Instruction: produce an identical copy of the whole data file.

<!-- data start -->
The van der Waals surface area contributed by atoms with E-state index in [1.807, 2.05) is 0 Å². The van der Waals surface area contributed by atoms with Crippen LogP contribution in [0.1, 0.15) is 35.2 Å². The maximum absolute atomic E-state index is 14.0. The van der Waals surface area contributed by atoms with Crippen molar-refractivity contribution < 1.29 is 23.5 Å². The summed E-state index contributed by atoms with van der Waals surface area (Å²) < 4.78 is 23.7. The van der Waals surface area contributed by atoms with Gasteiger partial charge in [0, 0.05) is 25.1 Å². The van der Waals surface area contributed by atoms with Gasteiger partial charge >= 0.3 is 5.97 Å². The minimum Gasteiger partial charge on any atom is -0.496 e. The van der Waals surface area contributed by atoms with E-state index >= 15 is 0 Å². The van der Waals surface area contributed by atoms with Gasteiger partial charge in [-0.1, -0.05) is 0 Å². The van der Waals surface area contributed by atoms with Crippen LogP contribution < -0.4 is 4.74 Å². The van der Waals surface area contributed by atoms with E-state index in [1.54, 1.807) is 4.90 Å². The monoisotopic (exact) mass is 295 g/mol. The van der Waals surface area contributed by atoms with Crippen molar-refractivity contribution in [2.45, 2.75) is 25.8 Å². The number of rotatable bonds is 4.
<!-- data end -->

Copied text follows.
The van der Waals surface area contributed by atoms with E-state index in [1.807, 2.05) is 0 Å². The van der Waals surface area contributed by atoms with Crippen LogP contribution in [0.1, 0.15) is 35.2 Å². The maximum absolute atomic E-state index is 14.0. The van der Waals surface area contributed by atoms with Crippen molar-refractivity contribution < 1.29 is 23.5 Å². The summed E-state index contributed by atoms with van der Waals surface area (Å²) < 4.78 is 23.7. The van der Waals surface area contributed by atoms with Gasteiger partial charge in [0, 0.05) is 25.1 Å². The van der Waals surface area contributed by atoms with Gasteiger partial charge >= 0.3 is 5.97 Å². The minimum Gasteiger partial charge on any atom is -0.496 e. The van der Waals surface area contributed by atoms with E-state index >= 15 is 0 Å². The van der Waals surface area contributed by atoms with Gasteiger partial charge in [-0.1, -0.05) is 0 Å². The van der Waals surface area contributed by atoms with Crippen LogP contribution < -0.4 is 4.74 Å². The van der Waals surface area contributed by atoms with E-state index in [1.54, 1.807) is 4.90 Å². The monoisotopic (exact) mass is 295 g/mol. The van der Waals surface area contributed by atoms with Crippen molar-refractivity contribution in [2.45, 2.75) is 25.8 Å². The number of rotatable bonds is 4.